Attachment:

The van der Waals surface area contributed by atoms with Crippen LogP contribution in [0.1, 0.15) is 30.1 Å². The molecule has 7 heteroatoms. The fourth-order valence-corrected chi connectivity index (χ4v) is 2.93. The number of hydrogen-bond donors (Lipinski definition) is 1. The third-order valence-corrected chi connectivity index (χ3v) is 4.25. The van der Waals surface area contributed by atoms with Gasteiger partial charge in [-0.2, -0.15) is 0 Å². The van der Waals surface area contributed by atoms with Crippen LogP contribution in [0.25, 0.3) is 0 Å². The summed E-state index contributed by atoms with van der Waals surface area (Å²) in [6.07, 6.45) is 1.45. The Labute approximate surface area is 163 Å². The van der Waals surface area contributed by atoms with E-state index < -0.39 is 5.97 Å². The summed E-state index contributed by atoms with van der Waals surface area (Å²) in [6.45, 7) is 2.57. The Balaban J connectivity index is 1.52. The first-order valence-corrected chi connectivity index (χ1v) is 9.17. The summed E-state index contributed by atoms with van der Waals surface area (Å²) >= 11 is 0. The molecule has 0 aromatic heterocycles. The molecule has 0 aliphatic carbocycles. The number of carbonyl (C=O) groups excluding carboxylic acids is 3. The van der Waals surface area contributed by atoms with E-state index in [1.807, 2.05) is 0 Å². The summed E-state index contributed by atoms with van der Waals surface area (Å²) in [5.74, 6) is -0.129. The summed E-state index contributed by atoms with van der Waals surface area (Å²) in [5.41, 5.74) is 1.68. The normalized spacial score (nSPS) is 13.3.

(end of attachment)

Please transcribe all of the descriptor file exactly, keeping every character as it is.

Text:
The van der Waals surface area contributed by atoms with Crippen LogP contribution in [0.1, 0.15) is 30.1 Å². The molecule has 7 heteroatoms. The fourth-order valence-corrected chi connectivity index (χ4v) is 2.93. The number of hydrogen-bond donors (Lipinski definition) is 1. The third-order valence-corrected chi connectivity index (χ3v) is 4.25. The van der Waals surface area contributed by atoms with Gasteiger partial charge in [-0.2, -0.15) is 0 Å². The van der Waals surface area contributed by atoms with Crippen LogP contribution in [0.25, 0.3) is 0 Å². The summed E-state index contributed by atoms with van der Waals surface area (Å²) in [6.07, 6.45) is 1.45. The Labute approximate surface area is 163 Å². The van der Waals surface area contributed by atoms with E-state index < -0.39 is 5.97 Å². The summed E-state index contributed by atoms with van der Waals surface area (Å²) in [6.45, 7) is 2.57. The Balaban J connectivity index is 1.52. The first-order valence-corrected chi connectivity index (χ1v) is 9.17. The summed E-state index contributed by atoms with van der Waals surface area (Å²) >= 11 is 0. The molecule has 0 aromatic heterocycles. The molecule has 0 aliphatic carbocycles. The number of carbonyl (C=O) groups excluding carboxylic acids is 3. The van der Waals surface area contributed by atoms with E-state index in [1.807, 2.05) is 0 Å². The summed E-state index contributed by atoms with van der Waals surface area (Å²) in [5.74, 6) is -0.129. The summed E-state index contributed by atoms with van der Waals surface area (Å²) in [5.41, 5.74) is 1.68. The normalized spacial score (nSPS) is 13.3.